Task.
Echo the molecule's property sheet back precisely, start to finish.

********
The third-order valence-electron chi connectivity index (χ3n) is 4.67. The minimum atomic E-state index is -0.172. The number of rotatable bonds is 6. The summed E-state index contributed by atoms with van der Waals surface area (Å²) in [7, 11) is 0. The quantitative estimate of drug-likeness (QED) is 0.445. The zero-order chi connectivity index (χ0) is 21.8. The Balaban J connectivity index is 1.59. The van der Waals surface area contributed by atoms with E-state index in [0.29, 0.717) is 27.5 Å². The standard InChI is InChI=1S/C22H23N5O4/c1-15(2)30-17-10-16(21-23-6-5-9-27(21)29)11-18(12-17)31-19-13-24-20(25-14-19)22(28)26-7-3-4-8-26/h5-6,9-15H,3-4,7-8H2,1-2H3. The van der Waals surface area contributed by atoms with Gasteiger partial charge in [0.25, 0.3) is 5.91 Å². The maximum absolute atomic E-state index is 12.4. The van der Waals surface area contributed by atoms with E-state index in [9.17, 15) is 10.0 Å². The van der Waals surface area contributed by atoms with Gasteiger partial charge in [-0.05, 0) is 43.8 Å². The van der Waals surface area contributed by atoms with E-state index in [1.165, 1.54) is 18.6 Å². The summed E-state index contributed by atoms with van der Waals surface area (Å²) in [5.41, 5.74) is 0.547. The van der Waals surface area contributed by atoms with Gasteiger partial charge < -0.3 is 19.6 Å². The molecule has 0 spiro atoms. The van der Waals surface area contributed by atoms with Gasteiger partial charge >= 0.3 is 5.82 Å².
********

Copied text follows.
The third-order valence-electron chi connectivity index (χ3n) is 4.67. The minimum atomic E-state index is -0.172. The number of rotatable bonds is 6. The summed E-state index contributed by atoms with van der Waals surface area (Å²) in [7, 11) is 0. The quantitative estimate of drug-likeness (QED) is 0.445. The zero-order chi connectivity index (χ0) is 21.8. The Balaban J connectivity index is 1.59. The van der Waals surface area contributed by atoms with E-state index in [0.29, 0.717) is 27.5 Å². The standard InChI is InChI=1S/C22H23N5O4/c1-15(2)30-17-10-16(21-23-6-5-9-27(21)29)11-18(12-17)31-19-13-24-20(25-14-19)22(28)26-7-3-4-8-26/h5-6,9-15H,3-4,7-8H2,1-2H3. The van der Waals surface area contributed by atoms with Gasteiger partial charge in [0.25, 0.3) is 5.91 Å². The maximum absolute atomic E-state index is 12.4. The van der Waals surface area contributed by atoms with E-state index in [9.17, 15) is 10.0 Å². The van der Waals surface area contributed by atoms with Gasteiger partial charge in [-0.05, 0) is 43.8 Å². The van der Waals surface area contributed by atoms with E-state index in [1.165, 1.54) is 18.6 Å². The summed E-state index contributed by atoms with van der Waals surface area (Å²) in [5.41, 5.74) is 0.547. The van der Waals surface area contributed by atoms with Gasteiger partial charge < -0.3 is 19.6 Å². The molecule has 0 spiro atoms. The van der Waals surface area contributed by atoms with Gasteiger partial charge >= 0.3 is 5.82 Å².